U.S. Senator Mark Pryor of Arkansas, a Democrat, says he would support a Republican planned filibuster of gun control legislation that is expected to reach the Senate floor Thursday.
Though some of his colleagues are negotiating over several compromise bills, Pryor says the current bill from the Senate Judiciary Committee is too broad and it’s not workable. He says the filibuster might extend the process so the legislation can be shaped by more lawmakers.
“We want a full debate, with a full set of Senate amendments, and the ability for senators to offer amendments on this,” said Pryor. “It sounds like now this process in going to spill into next week and by that time we will have the legislation with all the amendments and I’ll have a chance to know all the facts.”
In the past, Pryor has been critical of Republican filibusters and encouraged colleagues to work across the aisle to find solutions for contentious problems.
Pryor says he’s not sure if he would support a new bipartisan deal on background checks for firearm purchases. Arkansas’s senior U.S. senator says he wants to review those proposals to see if they make any sense before he makes a final decision.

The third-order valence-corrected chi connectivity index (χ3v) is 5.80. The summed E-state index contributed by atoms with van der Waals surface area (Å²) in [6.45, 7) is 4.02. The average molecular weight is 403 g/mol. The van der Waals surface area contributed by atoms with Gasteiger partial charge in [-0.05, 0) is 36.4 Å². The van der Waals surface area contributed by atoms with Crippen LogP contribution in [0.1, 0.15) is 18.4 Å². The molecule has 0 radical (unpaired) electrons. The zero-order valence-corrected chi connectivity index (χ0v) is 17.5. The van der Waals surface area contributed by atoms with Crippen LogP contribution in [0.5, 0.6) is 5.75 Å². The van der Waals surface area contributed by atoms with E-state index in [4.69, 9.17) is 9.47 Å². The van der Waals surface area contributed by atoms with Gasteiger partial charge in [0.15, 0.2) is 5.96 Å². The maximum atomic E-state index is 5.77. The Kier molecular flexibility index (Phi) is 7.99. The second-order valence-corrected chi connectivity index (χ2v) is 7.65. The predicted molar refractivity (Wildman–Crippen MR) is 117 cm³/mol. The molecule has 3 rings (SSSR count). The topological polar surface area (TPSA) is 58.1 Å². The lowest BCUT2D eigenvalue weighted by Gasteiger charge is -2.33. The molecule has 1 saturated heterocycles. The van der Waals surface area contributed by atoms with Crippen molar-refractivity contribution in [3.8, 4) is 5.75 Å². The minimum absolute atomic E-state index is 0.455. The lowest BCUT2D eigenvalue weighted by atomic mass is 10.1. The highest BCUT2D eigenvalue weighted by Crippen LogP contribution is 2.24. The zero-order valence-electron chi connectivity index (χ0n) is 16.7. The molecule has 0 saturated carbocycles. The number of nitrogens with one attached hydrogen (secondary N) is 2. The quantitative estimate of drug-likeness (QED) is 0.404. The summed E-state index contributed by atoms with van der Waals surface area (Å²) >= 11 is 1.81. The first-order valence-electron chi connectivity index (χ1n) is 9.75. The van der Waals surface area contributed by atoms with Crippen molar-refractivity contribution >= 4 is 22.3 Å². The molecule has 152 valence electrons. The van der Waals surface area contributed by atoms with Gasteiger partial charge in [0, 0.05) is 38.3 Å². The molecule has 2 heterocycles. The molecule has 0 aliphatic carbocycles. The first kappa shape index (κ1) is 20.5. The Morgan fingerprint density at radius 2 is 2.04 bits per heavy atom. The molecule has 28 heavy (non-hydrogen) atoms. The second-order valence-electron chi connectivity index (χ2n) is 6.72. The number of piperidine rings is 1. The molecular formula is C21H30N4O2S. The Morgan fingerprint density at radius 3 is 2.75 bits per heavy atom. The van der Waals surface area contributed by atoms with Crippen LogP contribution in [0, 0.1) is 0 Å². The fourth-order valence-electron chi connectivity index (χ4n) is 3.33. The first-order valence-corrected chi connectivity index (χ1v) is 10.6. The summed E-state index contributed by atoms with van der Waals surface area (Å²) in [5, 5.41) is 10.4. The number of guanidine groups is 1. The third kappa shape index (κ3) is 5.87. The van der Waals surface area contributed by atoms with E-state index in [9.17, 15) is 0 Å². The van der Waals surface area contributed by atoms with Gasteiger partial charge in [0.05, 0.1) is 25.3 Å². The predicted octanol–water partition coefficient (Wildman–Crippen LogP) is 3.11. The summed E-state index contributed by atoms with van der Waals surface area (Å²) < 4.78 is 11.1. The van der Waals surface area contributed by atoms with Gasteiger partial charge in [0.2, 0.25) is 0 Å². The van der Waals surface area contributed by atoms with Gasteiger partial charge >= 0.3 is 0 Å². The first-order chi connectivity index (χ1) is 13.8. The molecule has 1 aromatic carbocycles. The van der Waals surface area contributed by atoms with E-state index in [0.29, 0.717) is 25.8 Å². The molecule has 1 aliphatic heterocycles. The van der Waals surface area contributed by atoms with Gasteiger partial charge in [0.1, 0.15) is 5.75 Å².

As the national political conversation over gay marriage continues, Pryor remains one of only three Democrats in the Senate who do not support marriage equality.
In a press conference Wednesday, Pryor said he opposes same-sex marriage and will vote for policies that uphold the traditional definition of marriage.
“A lot of this will be decided by the U.S. Supreme Court… we will just have to wait and see what they decide before we know the ramifications of their decision,” Pryor said. “It’s very possible that at some point later this year we’ll have to examine [policies that only provide particular benefits to straight couples], but I would rather not speculate on that. I will just wait and see how the Supreme Court decides these cases and see what policy impacts that has on the U.S. Senate and the Congress.”
The other two Senate Democrats who have not expressed support for gay marriage are Mary Landrieu of Louisiana and Joe Manchin of West Virginia.